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Dietary long-chain n-3 fatty acids for the prevention of cancer: a review of potential mechanisms.
- S. Larsson, M. Kumlin, M. Ingelman-Sundberg, A. Wolk
- Biology, Medicine
- The American journal of clinical nutrition
- 1 June 2004
Several molecular mechanisms whereby n-3 fatty acids may modify the carcinogenic process have been proposed, and influences on transcription factor activity, gene expression, and signal transduction pathways; alteration of estrogen metabolism; increased or decreased production of free radicals and reactive oxygen species; and mechanisms involving insulin sensitivity and membrane fluidity are proposed. Expand
Diabetes mellitus and risk of colorectal cancer: a meta-analysis.
A meta-analysis of published data on the association between diabetes and the incidence and mortality of colorectal cancer found that diabetes was associated with an increased risk of colors, compared with no diabetes, and these results were consistent between case-control and cohort studies and between studies conducted in the United States and in Europe. Expand
Meat consumption and risk of colorectal cancer: A meta‐analysis of prospective studies
Results of this meta‐analysis of prospective studies support the hypothesis that high consumption of red meat and of processed meat is associated with an increased risk of colorectal cancer. Expand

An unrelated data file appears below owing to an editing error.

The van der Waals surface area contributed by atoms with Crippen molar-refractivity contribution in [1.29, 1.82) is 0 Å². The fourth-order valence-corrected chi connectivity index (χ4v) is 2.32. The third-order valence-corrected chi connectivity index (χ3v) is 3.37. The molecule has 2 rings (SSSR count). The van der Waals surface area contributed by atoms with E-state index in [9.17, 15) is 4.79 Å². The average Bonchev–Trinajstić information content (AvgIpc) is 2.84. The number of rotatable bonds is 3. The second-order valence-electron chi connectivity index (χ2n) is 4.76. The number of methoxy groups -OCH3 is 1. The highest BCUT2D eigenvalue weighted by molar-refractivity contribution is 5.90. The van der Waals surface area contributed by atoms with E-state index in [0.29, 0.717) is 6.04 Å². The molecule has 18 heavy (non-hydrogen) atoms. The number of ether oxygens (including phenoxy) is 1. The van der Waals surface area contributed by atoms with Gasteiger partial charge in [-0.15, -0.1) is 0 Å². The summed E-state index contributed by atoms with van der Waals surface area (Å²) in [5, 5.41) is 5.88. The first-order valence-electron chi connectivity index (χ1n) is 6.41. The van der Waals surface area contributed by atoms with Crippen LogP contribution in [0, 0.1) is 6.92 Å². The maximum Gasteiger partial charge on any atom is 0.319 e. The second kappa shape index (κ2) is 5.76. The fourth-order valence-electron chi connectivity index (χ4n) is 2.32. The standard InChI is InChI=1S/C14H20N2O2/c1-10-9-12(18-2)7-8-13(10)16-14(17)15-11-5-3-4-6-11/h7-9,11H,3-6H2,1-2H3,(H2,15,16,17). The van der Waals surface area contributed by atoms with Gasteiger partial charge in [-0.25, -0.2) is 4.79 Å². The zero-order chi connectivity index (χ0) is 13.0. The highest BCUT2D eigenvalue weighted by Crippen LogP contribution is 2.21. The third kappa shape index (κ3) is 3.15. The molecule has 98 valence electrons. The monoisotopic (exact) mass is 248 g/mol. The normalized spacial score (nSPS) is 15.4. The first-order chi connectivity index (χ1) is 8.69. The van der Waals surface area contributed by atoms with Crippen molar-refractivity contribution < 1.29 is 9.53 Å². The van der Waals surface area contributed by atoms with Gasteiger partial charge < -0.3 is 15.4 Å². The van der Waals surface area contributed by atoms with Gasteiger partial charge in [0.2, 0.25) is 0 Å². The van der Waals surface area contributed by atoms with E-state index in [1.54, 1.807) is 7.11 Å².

Red meat consumption and risk of cancers of the proximal colon, distal colon and rectum: The Swedish Mammography Cohort
- S. Larsson, J. Rafter, L. Holmberg, L. Bergkvist, A. Wolk
- International journal of cancer
- 20 February 2005
High consumption of red meat may substantially increase the risk of distal colon cancer, and future investigations on red meat and colorectal cancer risk should consider cancer subsites separately. Expand
Diabetes mellitus and risk of breast cancer: A meta‐analysis
A meta‐analysis of case–control and cohort studies indicates that diabetes is associated with an increased risk of breast cancer. Expand
Obesity and colon and rectal cancer risk: a meta-analysis of prospective studies.
The association between obesity and colon and rectal cancer risk varies by sex and cancer site, and the difference in RRs between cancer sites was statistically significant. Expand
Folate intake, MTHFR polymorphisms, and risk of esophageal, gastric, and pancreatic cancer: a meta-analysis.
Findings support the hypothesis that folate may play a role in carcinogenesis of the esophagus, stomach, and pancreas. Expand
Overweight, obesity and risk of liver cancer: a meta-analysis of cohort studies
This meta-analysis finds that excess body weight is associated with an increased risk of liver cancer and that overweight and obesity are associated with this risk. Expand
Physical activity, obesity, and risk of colon and rectal cancer in a cohort of Swedish men.
A role of physical activity in reducing the risk of colon and rectal cancer is supported in a cohort of Swedish men and home/housework activity was inversely associated with colon cancer risk. Expand
Body mass index and pancreatic cancer risk: A meta‐analysis of prospective studies
Findings from this meta‐analysis of prospective studies support a positive association between BMI and risk of pancreatic cancer in men and women. Expand